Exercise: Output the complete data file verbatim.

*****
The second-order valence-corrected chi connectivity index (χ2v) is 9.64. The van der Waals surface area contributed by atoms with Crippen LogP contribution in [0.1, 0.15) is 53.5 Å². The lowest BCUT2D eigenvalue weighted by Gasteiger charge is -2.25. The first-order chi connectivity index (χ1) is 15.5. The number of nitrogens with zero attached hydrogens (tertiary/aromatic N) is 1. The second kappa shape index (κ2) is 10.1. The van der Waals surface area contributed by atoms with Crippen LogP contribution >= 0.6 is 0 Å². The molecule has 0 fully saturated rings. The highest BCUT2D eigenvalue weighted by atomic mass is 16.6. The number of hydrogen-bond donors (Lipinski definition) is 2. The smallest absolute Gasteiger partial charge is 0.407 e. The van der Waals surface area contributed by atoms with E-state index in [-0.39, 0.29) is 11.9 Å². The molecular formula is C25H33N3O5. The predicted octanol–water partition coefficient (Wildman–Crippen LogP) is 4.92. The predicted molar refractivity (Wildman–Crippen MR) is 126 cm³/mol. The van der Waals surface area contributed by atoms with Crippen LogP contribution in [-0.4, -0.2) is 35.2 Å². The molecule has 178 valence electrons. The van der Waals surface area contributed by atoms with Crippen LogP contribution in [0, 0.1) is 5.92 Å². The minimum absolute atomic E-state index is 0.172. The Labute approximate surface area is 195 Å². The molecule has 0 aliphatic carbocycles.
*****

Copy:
The second-order valence-corrected chi connectivity index (χ2v) is 9.64. The van der Waals surface area contributed by atoms with Crippen LogP contribution in [0.1, 0.15) is 53.5 Å². The lowest BCUT2D eigenvalue weighted by Gasteiger charge is -2.25. The first-order chi connectivity index (χ1) is 15.5. The number of nitrogens with zero attached hydrogens (tertiary/aromatic N) is 1. The second kappa shape index (κ2) is 10.1. The van der Waals surface area contributed by atoms with Crippen LogP contribution >= 0.6 is 0 Å². The molecule has 0 fully saturated rings. The highest BCUT2D eigenvalue weighted by atomic mass is 16.6. The number of hydrogen-bond donors (Lipinski definition) is 2. The smallest absolute Gasteiger partial charge is 0.407 e. The van der Waals surface area contributed by atoms with E-state index in [-0.39, 0.29) is 11.9 Å². The molecular formula is C25H33N3O5. The predicted octanol–water partition coefficient (Wildman–Crippen LogP) is 4.92. The predicted molar refractivity (Wildman–Crippen MR) is 126 cm³/mol. The van der Waals surface area contributed by atoms with Crippen LogP contribution in [-0.4, -0.2) is 35.2 Å². The molecule has 178 valence electrons. The van der Waals surface area contributed by atoms with Crippen LogP contribution in [0, 0.1) is 5.92 Å². The minimum absolute atomic E-state index is 0.172. The Labute approximate surface area is 195 Å². The molecule has 0 aliphatic carbocycles.